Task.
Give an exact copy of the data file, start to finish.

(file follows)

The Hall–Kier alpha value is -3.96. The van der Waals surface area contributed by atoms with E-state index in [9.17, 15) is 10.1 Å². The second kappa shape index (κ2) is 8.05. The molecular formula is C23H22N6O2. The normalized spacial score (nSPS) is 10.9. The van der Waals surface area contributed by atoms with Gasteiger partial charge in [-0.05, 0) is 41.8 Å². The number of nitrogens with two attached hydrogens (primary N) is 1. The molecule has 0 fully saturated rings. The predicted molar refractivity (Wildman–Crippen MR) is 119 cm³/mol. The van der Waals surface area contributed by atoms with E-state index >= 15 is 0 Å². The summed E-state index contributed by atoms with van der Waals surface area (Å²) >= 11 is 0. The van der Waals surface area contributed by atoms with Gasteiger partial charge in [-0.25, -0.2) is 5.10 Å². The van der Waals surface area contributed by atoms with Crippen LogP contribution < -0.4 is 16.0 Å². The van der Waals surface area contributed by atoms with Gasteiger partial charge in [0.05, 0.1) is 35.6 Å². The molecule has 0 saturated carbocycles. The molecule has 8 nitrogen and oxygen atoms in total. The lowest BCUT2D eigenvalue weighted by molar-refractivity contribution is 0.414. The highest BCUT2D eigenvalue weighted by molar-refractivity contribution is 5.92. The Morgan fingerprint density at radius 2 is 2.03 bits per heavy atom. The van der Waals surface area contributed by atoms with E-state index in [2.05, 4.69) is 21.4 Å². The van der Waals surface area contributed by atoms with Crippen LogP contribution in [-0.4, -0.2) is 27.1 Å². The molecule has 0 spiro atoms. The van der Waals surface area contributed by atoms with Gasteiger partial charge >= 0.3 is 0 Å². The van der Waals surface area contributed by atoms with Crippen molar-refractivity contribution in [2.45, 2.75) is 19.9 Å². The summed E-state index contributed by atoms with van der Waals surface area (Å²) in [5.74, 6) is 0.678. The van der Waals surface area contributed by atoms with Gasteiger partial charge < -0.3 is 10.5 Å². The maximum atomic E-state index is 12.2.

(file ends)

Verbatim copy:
The Hall–Kier alpha value is -3.96. The van der Waals surface area contributed by atoms with E-state index in [9.17, 15) is 10.1 Å². The second kappa shape index (κ2) is 8.05. The molecular formula is C23H22N6O2. The normalized spacial score (nSPS) is 10.9. The van der Waals surface area contributed by atoms with Gasteiger partial charge in [-0.05, 0) is 41.8 Å². The number of nitrogens with two attached hydrogens (primary N) is 1. The molecule has 0 fully saturated rings. The predicted molar refractivity (Wildman–Crippen MR) is 119 cm³/mol. The van der Waals surface area contributed by atoms with E-state index >= 15 is 0 Å². The summed E-state index contributed by atoms with van der Waals surface area (Å²) >= 11 is 0. The van der Waals surface area contributed by atoms with Gasteiger partial charge in [-0.25, -0.2) is 5.10 Å². The van der Waals surface area contributed by atoms with Crippen LogP contribution < -0.4 is 16.0 Å². The van der Waals surface area contributed by atoms with Gasteiger partial charge in [0.05, 0.1) is 35.6 Å². The molecule has 0 saturated carbocycles. The molecule has 8 nitrogen and oxygen atoms in total. The lowest BCUT2D eigenvalue weighted by molar-refractivity contribution is 0.414. The highest BCUT2D eigenvalue weighted by molar-refractivity contribution is 5.92. The Morgan fingerprint density at radius 2 is 2.03 bits per heavy atom. The van der Waals surface area contributed by atoms with E-state index in [2.05, 4.69) is 21.4 Å². The van der Waals surface area contributed by atoms with Crippen LogP contribution in [-0.4, -0.2) is 27.1 Å². The molecule has 0 spiro atoms. The van der Waals surface area contributed by atoms with Gasteiger partial charge >= 0.3 is 0 Å². The van der Waals surface area contributed by atoms with Crippen molar-refractivity contribution in [2.45, 2.75) is 19.9 Å². The summed E-state index contributed by atoms with van der Waals surface area (Å²) in [5.74, 6) is 0.678. The van der Waals surface area contributed by atoms with Gasteiger partial charge < -0.3 is 10.5 Å². The maximum atomic E-state index is 12.2.